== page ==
Cardiac surgeon Konstantinos Spiliotopoulos is specialized in Open and Endovascular Aortic Surgery and is distinguished for his high scientific expertise and the provision of high quality medical services. In the context of his clinical training, he specialized in Aortic Surgery with the famous aortic surgeon J.S. Coselli (Baylor St’ Luke’s Medical Center, Baylor College of Medicine & Texas Heart Institute, Houston/Texas/USA). It is worth mentioning that the cardiac surgeon Konstantinos Spiliotopoulos, in 2016, was the faculty speaker -commentator at the top American conference of Aortic Surgery -AATS Aortic Symposium- in New York.
The aorta is the largest artery in the human body and carries oxygenated blood from the heart to the other organs and tissues of the human body, making it necessary for its survival. The part of the aorta that passes through the chest is called thoracic aorta, while the part of the aorta that passes through the abdomen is called abdominal aorta.
Aortic aneurysm is called the abnormal dilatation (like a bubble) of its wall; when this occurs for various reasons, it is weakened and loses its normal structure and resistance to the pressure of the blood that passes through it. Aneurysms, depending on their form, are divided into fusiform (evenly dilatated) and saccular (located on one side of the pathological aortic wall like a bubble) ones. The aneurysms of the abdominal aorta are called “abdominal aortic aneurysms”, while the aneurysms of the thoracic aorta are called “thoracic aortic aneurysms” and can be located in any of its parts, such as the aortic root (at its heart origin), the ascending aorta, the aortic arch and the descending thoracic aorta. More extensive aneurysms can occupy both the thoracic and the abdominal aorta and are called “thoracoabdominal aortic aneurysms”.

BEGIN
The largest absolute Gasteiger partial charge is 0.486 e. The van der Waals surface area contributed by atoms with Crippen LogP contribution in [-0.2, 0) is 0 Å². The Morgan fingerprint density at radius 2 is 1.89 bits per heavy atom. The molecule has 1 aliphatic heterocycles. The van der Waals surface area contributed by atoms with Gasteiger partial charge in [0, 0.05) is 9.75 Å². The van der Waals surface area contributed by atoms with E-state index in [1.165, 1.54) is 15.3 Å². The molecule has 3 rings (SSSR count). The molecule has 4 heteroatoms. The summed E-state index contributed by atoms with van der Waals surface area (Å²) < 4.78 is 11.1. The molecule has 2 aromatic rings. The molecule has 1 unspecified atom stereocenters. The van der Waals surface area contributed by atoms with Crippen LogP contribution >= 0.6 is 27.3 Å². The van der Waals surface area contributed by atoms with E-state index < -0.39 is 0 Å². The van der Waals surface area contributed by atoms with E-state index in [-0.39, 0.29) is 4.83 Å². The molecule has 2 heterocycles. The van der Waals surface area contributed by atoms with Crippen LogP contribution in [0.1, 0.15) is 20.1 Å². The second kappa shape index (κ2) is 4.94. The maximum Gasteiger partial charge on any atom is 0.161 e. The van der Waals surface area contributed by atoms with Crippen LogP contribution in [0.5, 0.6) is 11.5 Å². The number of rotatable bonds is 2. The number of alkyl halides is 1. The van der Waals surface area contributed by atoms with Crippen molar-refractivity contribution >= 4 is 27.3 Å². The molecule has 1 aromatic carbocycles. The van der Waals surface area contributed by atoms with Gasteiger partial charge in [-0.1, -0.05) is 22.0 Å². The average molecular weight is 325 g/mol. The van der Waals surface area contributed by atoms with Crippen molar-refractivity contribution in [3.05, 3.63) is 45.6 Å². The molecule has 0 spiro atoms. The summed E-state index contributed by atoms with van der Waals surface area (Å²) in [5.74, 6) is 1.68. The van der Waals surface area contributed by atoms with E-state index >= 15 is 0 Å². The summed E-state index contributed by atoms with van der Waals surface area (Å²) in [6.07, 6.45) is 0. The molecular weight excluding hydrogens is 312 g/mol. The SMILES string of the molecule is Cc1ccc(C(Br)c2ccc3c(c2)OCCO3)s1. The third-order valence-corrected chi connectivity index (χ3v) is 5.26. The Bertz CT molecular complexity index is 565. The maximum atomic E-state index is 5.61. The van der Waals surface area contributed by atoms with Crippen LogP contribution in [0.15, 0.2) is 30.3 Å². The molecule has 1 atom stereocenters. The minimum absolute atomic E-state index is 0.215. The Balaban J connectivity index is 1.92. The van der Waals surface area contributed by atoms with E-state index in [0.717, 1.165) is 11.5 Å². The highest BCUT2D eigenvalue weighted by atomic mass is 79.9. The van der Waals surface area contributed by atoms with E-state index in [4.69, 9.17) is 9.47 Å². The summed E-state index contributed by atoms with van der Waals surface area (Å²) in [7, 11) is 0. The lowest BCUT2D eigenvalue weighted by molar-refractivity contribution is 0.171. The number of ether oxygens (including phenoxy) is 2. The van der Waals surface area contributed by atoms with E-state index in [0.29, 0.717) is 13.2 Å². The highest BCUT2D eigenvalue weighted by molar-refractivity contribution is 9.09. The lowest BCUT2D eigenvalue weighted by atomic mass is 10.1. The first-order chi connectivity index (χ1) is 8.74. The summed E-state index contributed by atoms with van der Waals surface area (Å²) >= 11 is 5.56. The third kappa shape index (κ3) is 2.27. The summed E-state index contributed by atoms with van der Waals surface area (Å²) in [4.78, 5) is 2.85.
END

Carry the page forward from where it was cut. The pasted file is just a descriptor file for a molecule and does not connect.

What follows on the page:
It is estimated that in the United States 15,000 patients are affected every year by thoracic aortic aneurysms, while approximately 47,000 patients die every year of every type of aortic diseases - more than the ones who die of breast cancer, AIDS or motor vehicle accidents-, rendering it a silent epidemic.
Thoracic aortic aneurysm is a serious risk for human health because, depending on its detection and size, it can rupture (rupture of the aortic wall) or dissect (dissection of the aortic wall layers), causing a life-threatening internal bleeding and requires urgent medical treatment. However, if it is detected on time, a thoracic aortic aneurysm can often be treated with surgery or other less invasive methods, on an elective basis basis with better results.